This is possibly the best cartoon of the 1990s, and it holds its head up there with the best that the 80s had to offer. I only ever had two or three episodes recorded as a kid, but always made time to watch it on Fridays at ten past four on BBC1. Great stories, proper long-term character development, and a theme song that you can enjoy in its own right without knowing where it comes from.

    Episode 1 - The Dream.
    Right away we know this is another great action cartoon. From the word go, the start of this episode is one pitched battle. Valiant and his parents are vanquished and driven from their kingdom by an evil ruler who wants nothing more than to conquer everything. Then, arriving on some foreign shores, our heroes' lives are threatened by Vikings. And then they are exiled to some strange land. And at that point the action ceases completely for this episode. But that's OK, we know we'll be guaranteed more down the line, and the rest of the episode is further establishing the character of Valiant, and to a lesser extent his father, and even his mother and Rolf. We see time passing, they build homes, and then the eponymous dream comes to Valiant night after night. Camelot. He doesn't know if it's real or not, but he has to look for it. So he sets off with high hopes, and his journey begins. We don't know quite where it's going to take him, but we know that eventually he's going to find it. The question is how long. I must admit I thought that this quest was going to take up the whole series the first time I saw this! In any case, a good solid start, Valiant's character is well and truly established, a fearless warrior but a little hot-headed and arrogant at times, but he's learning. I can imagine Lion-O working in a similar vein if they ever made a proper new Thundercats series. In any case, a fine start to what promises to be an excellent series.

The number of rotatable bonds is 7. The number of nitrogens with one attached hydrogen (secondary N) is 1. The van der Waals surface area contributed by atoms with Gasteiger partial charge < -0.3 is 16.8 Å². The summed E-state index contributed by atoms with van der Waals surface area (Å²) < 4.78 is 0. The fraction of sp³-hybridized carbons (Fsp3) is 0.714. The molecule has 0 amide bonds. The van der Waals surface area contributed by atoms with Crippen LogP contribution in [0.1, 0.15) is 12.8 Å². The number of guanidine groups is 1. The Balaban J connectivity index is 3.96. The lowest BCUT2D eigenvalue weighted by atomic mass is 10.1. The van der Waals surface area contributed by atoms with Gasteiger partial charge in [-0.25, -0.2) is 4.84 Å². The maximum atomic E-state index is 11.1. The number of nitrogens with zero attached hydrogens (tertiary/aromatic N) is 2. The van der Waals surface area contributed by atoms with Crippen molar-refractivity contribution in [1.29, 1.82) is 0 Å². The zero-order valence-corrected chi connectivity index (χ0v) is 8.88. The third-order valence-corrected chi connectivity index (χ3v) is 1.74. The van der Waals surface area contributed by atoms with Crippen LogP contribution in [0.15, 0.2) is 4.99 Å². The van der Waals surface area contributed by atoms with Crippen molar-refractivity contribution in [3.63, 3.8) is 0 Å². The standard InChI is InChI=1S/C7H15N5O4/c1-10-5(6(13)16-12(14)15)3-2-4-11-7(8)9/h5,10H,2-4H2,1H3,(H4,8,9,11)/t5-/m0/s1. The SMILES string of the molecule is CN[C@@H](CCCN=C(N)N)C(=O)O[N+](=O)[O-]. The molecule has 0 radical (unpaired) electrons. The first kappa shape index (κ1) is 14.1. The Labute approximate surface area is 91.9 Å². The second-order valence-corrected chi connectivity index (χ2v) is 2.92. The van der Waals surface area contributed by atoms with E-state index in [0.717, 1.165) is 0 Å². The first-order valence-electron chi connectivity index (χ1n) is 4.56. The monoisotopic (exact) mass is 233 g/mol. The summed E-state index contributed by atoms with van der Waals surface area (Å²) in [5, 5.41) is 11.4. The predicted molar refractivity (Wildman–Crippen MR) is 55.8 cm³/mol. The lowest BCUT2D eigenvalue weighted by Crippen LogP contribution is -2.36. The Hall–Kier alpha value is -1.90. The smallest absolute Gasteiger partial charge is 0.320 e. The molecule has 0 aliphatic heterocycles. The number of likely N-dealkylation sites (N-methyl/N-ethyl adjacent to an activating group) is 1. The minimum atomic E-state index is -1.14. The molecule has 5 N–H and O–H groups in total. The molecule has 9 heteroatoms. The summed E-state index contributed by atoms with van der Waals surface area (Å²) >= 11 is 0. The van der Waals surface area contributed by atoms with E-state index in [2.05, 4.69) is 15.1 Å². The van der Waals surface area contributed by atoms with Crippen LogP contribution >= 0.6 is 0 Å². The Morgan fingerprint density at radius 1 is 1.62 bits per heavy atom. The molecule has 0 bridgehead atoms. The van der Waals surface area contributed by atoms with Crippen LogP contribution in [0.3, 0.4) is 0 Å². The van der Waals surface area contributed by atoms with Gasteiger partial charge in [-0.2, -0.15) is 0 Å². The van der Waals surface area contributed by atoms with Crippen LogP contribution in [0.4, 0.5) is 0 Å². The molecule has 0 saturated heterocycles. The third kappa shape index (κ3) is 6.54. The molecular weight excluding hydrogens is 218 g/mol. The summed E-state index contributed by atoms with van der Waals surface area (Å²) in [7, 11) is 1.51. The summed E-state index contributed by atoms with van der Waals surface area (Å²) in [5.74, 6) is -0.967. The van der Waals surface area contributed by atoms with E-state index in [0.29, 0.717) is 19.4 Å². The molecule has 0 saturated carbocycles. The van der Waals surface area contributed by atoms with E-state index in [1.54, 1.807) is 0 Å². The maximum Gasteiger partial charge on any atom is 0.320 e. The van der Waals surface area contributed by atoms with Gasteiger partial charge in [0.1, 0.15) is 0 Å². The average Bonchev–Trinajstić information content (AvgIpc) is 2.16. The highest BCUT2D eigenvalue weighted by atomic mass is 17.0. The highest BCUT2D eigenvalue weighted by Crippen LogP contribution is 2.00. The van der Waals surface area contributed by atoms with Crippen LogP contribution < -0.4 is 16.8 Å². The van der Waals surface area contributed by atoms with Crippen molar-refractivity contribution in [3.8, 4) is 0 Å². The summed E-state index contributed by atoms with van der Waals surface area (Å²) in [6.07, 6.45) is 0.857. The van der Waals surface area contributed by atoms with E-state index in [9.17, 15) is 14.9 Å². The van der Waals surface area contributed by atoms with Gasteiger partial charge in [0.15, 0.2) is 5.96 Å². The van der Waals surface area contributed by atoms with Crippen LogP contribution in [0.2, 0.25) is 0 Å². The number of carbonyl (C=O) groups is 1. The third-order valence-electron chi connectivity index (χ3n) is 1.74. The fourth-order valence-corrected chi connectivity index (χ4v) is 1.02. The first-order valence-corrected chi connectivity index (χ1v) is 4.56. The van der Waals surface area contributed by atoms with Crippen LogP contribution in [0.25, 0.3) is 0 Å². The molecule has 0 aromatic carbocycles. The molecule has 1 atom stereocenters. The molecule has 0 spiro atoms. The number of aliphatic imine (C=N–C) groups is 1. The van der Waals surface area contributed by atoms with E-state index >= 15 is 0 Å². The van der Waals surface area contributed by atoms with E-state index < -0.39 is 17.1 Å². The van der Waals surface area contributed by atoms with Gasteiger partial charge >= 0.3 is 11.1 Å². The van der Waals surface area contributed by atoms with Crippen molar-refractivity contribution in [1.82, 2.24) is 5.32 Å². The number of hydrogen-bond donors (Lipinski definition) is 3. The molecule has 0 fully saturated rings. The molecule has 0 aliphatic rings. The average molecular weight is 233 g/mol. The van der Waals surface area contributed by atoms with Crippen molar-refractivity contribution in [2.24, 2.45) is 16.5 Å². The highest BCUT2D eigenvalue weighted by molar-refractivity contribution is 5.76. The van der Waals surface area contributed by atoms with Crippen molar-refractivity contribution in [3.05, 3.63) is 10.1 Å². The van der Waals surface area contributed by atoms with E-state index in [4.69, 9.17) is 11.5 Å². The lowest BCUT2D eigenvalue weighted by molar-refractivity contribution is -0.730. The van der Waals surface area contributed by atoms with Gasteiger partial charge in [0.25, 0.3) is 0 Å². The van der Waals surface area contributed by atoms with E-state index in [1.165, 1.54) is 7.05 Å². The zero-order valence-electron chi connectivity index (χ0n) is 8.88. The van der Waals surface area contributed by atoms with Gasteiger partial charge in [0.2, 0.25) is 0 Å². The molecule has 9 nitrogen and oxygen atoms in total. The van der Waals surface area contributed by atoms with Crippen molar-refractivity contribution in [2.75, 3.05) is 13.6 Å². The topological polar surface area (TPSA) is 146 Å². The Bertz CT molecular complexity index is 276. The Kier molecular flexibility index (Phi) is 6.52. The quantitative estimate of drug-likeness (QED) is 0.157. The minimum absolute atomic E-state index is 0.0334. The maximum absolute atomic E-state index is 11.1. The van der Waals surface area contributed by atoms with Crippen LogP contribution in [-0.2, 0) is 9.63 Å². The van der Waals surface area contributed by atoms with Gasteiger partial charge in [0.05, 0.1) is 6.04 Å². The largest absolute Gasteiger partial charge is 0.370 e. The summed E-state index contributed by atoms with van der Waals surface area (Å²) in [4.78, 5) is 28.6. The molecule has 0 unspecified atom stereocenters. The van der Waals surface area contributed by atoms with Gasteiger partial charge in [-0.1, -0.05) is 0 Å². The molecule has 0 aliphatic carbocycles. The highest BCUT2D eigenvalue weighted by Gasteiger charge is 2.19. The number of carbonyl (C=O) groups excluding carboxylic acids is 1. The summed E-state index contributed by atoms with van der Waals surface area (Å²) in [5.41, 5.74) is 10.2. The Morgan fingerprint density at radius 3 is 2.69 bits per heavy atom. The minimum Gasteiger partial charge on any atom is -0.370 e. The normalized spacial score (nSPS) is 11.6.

Episode 2 - The Journey.
    And straight away we see Valiant's optimism was a little misplaced, he is quickly realising that his journey is going to be longer than he thought. Here we first meet Arn - who in the original Prince Valiant comic strip created by Hal Foster was Valiant's eventual son, rather than a stray peasant without any family ties. He's a very likeable character here, the perfect counterpart to Valiant, who is so used to luxury, Arn wouldn't have a clue which knife and fork to use at a banquet. The episode is built around the two characters learning to appreciate each other's differing strengths, and forging a firm friendship, which ultimately results of course in Arn joining Valiant's quest. Again, a good episode. I think these first two episodes are unique in featuring prehistoric monsters. They were sort of filler I guess, they needed something and it works OK enough.

    Episode 3 - The Blacksmith's Daughter.